Funding for Christian Service sizable


John McClatchy

Three different endowment funds cover all of Malvern’s expenses on service trips.

Junior Pat McNally-Heinemann has already begun to raise the $1,500 needed to pay for his service trip to Costa Rica.

“I did some stuff over the summer,” he said. “I’m probably going to go to my church to raise money.”

What juniors like McNally-Heinemann and others might not know is that they only pay about half of the expenses of the service trips.

According to Director of Christian Service Mr. Larry Legner, Malvern has an endowment fund that covers expenses for its Christian Service trips abroad and to New Orleans.

When Legner first started the trips for Malvern seniors, there was no endowment.

“I went around to different parents, grads, corporations, and solicited money,” he said. “$5,000 here and $10,000 there, to help cover half the expense.”

As time went on, Legner said he couldn’t keep going to the same sources to help fund the program.

“They were willing to help for a couple years, but then it got to be a difficult thing to go back year after year after year,” he said.

The endowment then started with parents of an alumnus who had been to Peru and South Africa with Legner.

“Both were very supportive of both of those trips,” he said. “They put up $125,000 to go into an endowment.”

The terms of the endowment state that Malvern is not allowed to touch the principal of the endowment, or the money added into it, but only the interest that the endowment accrues. The money taken from the account also has to be used for Christian Service only, according to Legner.

Director of Finance Mr. Ted Caniglia said that the endowment fund has grown to include three different funds that totaled $2.28 million in September 2016, the most recent data. The funds totaled $2.37 million at the end of June 2015, and $2.18 million at the end of June 2016.

According to Canigula, the funds are invested into mutual funds, stocks, and bonds managed by Hirtle and Callaghan, an outsourced Chief Investment Officer and investment department based in Conshohocken with regional headquarters in New York, Chicago, Atlanta, Phoenix, and Pittsburgh.

Malvern spends 5% of the dividends each year on the service trips, according to Caniglia. This is within the limits of Pennsylvania Title 15, which says that a “nonprofit corporation incorporated for charitable purposes” like Malvern can spend within 2-7% of the dividends.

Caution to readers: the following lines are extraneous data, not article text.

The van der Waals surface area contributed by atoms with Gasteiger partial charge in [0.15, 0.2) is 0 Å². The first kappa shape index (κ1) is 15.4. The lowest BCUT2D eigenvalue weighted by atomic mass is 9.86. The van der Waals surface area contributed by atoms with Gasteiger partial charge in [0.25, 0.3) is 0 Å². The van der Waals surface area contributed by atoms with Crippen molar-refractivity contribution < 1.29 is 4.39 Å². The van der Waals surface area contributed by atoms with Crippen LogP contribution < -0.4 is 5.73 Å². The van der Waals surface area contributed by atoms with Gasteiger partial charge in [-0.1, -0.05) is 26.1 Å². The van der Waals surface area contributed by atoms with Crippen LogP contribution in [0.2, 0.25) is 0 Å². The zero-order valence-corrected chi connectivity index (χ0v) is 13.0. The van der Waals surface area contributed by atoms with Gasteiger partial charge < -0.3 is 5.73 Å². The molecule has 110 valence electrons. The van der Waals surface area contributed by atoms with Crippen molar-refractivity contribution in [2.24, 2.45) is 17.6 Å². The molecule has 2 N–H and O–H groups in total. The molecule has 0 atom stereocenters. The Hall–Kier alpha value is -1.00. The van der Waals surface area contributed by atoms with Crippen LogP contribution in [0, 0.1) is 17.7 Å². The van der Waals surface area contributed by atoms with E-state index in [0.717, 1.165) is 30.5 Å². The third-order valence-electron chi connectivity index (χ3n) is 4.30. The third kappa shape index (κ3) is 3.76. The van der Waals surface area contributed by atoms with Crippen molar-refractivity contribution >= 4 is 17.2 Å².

With the funds in the endowment, Legner said that Malvern is able to cover about half of the costs for juniors, with the chief cost coming from airfare. For some trips, Legner said that the cost of a ticket has gone down between $20 and $30, and said one trip had the cost of a ticket increase $100.

“It all depends on the price of oil,” he said. The price of oil affects the cost of refueling airliners, and as the price of oil goes up, so does the price of a ticket, according to NPR.

Legner said that the most he charges any student is $2,000 for any trip. So for trips that are more expensive, such as to Fiji or the Philippines which Legner said are the most expensive, more funds are diverted to funding those trips than to trips to closer destinations such as to New Orleans.

“Their flights are expensive,” Legner said of Fiji and the Philippines. “They’re both about $2,100 each for a ticket.”

Malvern is also able to cover the expenses for all chaperones on the trips, according to Legner and to Spanish teacher Dr. Joan D’lugos, who has been been on three trips to Peru and one trip to Costa Rica.

“The teachers [and other chaperones] are giving ten days of their time,” D’lugos said. “That’s the cost, in a way.”

According to D’lugos, Malvern covers chaperones’ parking at the airport, checked bags, and other incidentals on the trip. They are encouraged to keep receipts if possible for any unexpected expenses.

The endowment funds play a large role in allowing all juniors to go on the service trips, Legner said.

“Without it, I don’t think we would have the program,” he said. “It would be extremely difficult to do. We would certainly limit the amount of guys who could participate in the program.”